Bond, Punk and Paddington: How Elizabeth II became the Queen of Pop

Sung about by the Beatles, ridiculed by the Sex Pistols, painted by Andy Warhol and portrayed by Helen Mirren, the Queen has become a pop culture icon during her long tenure.

Bond, Punk and Paddington: How Elizabeth II became the Queen of Pop

Sung about by the Beatles, ridiculed by the Sex Pistols, painted by Andy Warhol and portrayed by Helen Mirren, the Queen has become a pop culture icon during her long tenure. And she has also shown her sense of humor in recent years.

When the Queen became Queen of the United Kingdom in 1952, James Bond had not yet been invented, Paul McCartney had not yet met John Lennon and Johnny Rotten, singer of the Sex Pistols, had not even been born. During her reign, Elizabeth II witnessed the end of the British Empire. But she also saw how Britain conquered the world in other ways: with films and books, with Beatlemania, the British Invasion and punk, with fashion and style.

Over time, the ruler herself became part of this pop culture. Not only because she repeatedly received prominent musicians and actors, from Marilyn Monroe to the Bond actors to the Spice Girls. But because in a certain sense it accompanied the emergence of pop - and became its motive.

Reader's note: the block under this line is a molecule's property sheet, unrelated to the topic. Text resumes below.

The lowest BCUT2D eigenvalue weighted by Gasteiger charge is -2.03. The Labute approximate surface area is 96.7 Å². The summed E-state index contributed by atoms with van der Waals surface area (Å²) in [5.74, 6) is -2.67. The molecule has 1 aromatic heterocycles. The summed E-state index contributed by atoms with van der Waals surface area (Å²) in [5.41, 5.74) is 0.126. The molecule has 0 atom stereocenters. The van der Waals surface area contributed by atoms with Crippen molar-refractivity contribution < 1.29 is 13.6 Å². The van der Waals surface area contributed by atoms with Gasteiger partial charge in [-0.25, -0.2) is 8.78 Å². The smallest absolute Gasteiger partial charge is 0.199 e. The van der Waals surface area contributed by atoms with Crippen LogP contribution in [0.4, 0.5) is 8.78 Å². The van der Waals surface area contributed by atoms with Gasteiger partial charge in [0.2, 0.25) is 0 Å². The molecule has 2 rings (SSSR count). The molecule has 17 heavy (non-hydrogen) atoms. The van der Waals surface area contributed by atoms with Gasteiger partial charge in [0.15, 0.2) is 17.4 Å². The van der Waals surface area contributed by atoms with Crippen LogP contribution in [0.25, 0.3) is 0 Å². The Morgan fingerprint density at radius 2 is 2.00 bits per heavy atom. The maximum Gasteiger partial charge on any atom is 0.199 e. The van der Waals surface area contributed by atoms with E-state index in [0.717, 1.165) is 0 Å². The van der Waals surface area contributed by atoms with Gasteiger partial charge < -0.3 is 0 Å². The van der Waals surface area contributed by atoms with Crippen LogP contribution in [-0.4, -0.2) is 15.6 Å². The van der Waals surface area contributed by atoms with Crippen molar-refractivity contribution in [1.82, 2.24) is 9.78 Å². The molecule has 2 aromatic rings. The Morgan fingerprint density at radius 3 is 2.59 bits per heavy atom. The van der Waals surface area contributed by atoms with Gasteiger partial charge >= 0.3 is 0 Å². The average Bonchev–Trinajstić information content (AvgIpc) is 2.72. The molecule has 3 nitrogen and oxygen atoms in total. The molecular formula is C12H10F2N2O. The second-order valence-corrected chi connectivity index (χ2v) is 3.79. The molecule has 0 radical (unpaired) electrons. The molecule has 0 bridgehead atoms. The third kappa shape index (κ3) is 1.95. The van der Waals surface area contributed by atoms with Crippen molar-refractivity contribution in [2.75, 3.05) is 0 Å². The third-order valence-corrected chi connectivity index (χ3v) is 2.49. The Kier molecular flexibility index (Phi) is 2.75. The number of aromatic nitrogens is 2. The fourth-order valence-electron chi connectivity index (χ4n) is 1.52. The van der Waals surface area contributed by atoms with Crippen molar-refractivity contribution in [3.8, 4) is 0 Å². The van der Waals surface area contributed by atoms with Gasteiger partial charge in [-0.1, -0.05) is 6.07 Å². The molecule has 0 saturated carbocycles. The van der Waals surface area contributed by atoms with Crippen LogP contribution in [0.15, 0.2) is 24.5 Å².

Countless fashions, trends and hypes have bounced off the Queen over the decades. She remained true to herself and became a symbol of continuity in times of rapid change. The older she got, the more people could identify with her - simply because they didn't know any other head of state. The Queen became the projection screen for hymns of praise, but also for harsh criticism in the popular arts.

She owes this omnipresence to another fact: the Queen was in the public eye from her earliest youth. Even as a little girl, she was a topic in the tabloid press, and at the age of three she graced the cover of "Time" magazine for the first time. She was constantly photographed and filmed, and is probably the most portrayed woman in history - right up to Andy Warhol, who published his portrait in many colors in a series of screenprints, of which the Queen bought a few copies in 2012.

"Her Majesty's a pretty nice girl, but she doesn't have a lot to say," Paul McCartney once sang on "Abbey Road." That sounded more teasing than critical. For the 50th anniversary of the throne in 2002, McCartney sang the song again, this time in the presence of the Queen, and it was more embarrassed than confident. Because the image of the queen had changed in the meantime. She had gone from being a ridiculed, young monarch with no political power to a world-famous figure, the personification of British understatement.